Cannaregio is an area that is difficult to define in just a few sentences as there are so many different angles from which to look at it, so many different reasons why you may go and so many different characters that you will find here. From asking friends, and walking these streets myself I have found that apparently everyone has a slight weakness for this part of town. Perhaps it is the physical structure, the unusually long canals, which are flooded with light that bring a sense of optimism. However, here, some of the most innovative chefs, unique artisans and experimental events are interwoven with the incredible history and culural backbone of Venice. They have found a symbosis which supports one another. I think it is this that we all like so much, Cannaregio is creative, from Tintoretto to speak-easys, there is a spark here.
First and foremost we should establish where it is. It stretches across the spine of the fish and looks out towards the islands and Dolomites.
In this area, you will find an equal balance of almost deserted calli, that at any time of the day will have no more than five people walking slowly along them, but with a purpose and possibly with an oar in hand, and those that are always full with a unusual concentration of bars and restaurants. For this reason, you can spend a whole day walking here and see two completely different sides to Venice.
The reason I mentioned an oar previously is because there is a Venetian rowing club located in the top left-hand corner of Cannaregio, where you can choose to have a single lesson or even inscribe and master the elegant art of Venetian rowing. There is also swimming pool in this same area, and a park that is the favourite of many local children.
Madonna dell’Orto Church
The foundation of the Church is supposed to have taken place in 982, but its full construction is dated to the first half of the 14th Century. Before going inside it is worth stopping to admire the beautiful facade, for it is one of the best examples of the gothic style in the whole city. Inside it has a strong connection to Tintoretto, housing not only his tomb but some of his finest works.
The reason for this is because he lived and worked for a large part of his life just around the corner, and there is now a headstone that shows exactly his house.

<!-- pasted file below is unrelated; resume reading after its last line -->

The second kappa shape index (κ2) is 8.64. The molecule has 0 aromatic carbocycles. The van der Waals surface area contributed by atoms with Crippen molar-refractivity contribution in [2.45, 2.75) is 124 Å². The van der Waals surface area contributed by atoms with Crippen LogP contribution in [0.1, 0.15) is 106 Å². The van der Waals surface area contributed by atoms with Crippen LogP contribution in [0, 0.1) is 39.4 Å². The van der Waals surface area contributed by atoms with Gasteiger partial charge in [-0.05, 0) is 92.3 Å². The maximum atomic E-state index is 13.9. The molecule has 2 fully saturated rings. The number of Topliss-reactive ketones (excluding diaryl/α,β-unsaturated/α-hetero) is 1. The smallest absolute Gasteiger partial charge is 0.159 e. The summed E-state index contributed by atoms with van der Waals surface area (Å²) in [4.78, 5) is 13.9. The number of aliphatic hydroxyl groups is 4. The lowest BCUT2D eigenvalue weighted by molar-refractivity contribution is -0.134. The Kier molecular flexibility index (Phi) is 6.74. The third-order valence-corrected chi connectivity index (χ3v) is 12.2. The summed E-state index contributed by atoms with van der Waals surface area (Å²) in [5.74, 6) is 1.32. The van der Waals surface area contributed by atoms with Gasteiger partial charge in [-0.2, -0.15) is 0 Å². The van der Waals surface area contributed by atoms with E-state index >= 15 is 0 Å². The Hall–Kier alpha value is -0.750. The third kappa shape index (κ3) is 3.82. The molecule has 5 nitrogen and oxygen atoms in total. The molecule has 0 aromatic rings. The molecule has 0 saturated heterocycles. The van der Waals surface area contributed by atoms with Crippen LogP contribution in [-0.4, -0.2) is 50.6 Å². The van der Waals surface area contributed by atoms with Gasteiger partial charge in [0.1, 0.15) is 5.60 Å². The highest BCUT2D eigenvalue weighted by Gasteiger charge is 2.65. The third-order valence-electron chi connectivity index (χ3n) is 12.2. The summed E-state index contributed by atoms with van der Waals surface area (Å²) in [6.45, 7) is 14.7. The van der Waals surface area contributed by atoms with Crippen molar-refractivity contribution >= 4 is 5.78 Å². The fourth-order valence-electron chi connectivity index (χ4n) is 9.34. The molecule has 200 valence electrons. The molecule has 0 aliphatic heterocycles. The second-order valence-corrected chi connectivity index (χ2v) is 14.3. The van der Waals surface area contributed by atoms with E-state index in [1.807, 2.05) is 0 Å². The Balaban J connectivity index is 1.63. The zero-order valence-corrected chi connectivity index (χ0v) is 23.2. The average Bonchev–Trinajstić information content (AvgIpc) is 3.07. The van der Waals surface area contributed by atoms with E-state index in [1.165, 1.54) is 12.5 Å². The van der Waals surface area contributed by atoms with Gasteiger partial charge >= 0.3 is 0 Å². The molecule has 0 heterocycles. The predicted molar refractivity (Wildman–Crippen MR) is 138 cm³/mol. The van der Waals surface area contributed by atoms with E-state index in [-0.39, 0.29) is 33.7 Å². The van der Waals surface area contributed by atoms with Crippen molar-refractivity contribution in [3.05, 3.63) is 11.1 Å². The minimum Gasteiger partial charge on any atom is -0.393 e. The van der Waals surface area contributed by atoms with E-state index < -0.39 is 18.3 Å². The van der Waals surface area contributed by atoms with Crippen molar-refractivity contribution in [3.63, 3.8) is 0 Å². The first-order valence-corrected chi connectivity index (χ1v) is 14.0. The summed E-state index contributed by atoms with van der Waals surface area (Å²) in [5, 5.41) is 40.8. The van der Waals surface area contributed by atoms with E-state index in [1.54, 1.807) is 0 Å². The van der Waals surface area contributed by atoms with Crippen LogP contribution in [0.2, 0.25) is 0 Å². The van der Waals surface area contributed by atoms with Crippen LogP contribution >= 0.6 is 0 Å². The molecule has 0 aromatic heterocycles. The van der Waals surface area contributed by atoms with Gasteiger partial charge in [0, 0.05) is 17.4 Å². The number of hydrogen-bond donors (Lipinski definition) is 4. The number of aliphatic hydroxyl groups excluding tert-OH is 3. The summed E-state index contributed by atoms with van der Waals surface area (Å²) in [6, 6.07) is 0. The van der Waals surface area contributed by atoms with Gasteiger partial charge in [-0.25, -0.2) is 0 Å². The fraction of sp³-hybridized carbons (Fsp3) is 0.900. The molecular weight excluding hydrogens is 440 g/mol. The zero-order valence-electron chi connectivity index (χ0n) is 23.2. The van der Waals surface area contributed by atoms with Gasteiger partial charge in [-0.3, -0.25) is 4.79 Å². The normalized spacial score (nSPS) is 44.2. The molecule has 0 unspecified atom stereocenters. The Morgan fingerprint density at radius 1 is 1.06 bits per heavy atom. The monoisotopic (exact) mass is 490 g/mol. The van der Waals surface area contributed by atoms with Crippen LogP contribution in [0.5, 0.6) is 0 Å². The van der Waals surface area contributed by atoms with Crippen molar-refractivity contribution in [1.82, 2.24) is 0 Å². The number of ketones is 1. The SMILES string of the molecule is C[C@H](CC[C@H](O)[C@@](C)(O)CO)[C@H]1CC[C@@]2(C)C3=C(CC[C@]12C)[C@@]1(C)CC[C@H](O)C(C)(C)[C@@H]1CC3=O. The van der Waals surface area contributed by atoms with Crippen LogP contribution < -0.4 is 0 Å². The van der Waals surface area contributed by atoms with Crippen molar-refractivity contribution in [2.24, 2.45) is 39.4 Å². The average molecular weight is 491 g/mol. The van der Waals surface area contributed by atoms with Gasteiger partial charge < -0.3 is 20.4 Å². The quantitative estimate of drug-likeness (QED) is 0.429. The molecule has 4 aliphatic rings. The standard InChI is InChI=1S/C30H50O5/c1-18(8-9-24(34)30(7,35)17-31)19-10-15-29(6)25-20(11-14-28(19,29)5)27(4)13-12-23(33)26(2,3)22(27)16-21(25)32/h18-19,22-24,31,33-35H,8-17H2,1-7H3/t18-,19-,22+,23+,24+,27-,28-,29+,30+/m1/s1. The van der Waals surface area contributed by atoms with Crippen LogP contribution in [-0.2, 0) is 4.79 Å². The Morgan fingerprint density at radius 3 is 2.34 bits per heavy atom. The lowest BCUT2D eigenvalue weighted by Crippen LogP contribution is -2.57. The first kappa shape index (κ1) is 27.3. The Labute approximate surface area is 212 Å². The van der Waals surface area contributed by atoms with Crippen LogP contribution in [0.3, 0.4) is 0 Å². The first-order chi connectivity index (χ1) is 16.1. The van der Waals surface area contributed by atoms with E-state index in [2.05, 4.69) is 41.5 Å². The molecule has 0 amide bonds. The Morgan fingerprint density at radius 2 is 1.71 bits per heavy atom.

Attached to the church, there is a semi-private garden. It is owned by the sisters of the church but you are able to enter if you ring the bell or if there is a particular exhibition that is going on.
The Ghetto, which is, in fact the ‘nuovo ghetto’ lies between misericordia and Ponte della Gulia. Originally it was created as a place of refuge for Jewish people and foreigners who had been persecuted elsewhere. Therefore the idea of a secure place, away from hostility, was welcomed despite the strict regulations that were impressed upon them. However, the conditions, regulations and atmosphere quickly deteriorated. It was instituted on 29 March 1516 and the population grew so quickly in this area that the buildings are noticeably taller because there was nowhere else to build but up. The ghetto remained like this until Bonaparte dissolved it in 1797 and it is testimony to everyone who has lived and lives here that despite all the time that has passed there is still a strong sense of a Jewish community that proudly teach others about their culture, Jewish bakeries, schools, restaurants and even more recently a museum.
One of my favourite places to come and sit at any time of the day, to write, read, listen to music and meet friends is right by the Gesuiti church. Inside is a little-known courtyard, which is also a hostel. Some evenings, live music takes place but in general, it is beautiful hideaway to sit by yourself in the deck chairs or meet friends in the evenings, without the usual humdrum of the city.
Misericordia is quickly becoming known for its trickle of bars that line the fondamenta front. Each one vying for status and offering something slightly different.
At the beginning of the fondamenta you will find Vino Vero, which is an elegant bar known for it’s a great selection wine and the fact that they will not serve a spritz, so better not to ask! The cicheti are also very good here.
Further down you will come across the almost legendary Paradiso Perduto. This is become a fixture in many Venetian guides because of the lively atmosphere in the bar and the music that is held every Monday evening. However, whilst you find the music here, the wine cannot be compared to some of the other bars.
Still further on you will find Al Timon, famous for its generous meat platters, unique boat seating and busy atmosphere.
A new bar, slightly hidden away, Bricole, is run by a really lovely brother and sister and the best thing to ask for his is the salami which they are quite rightly very proud of.
Whereas if you are looking to sit down in this area you can find some of the best restaurants still with a great character, whilst this list is definitely more than the tip of the ice berg, it is still not claiming to be everything.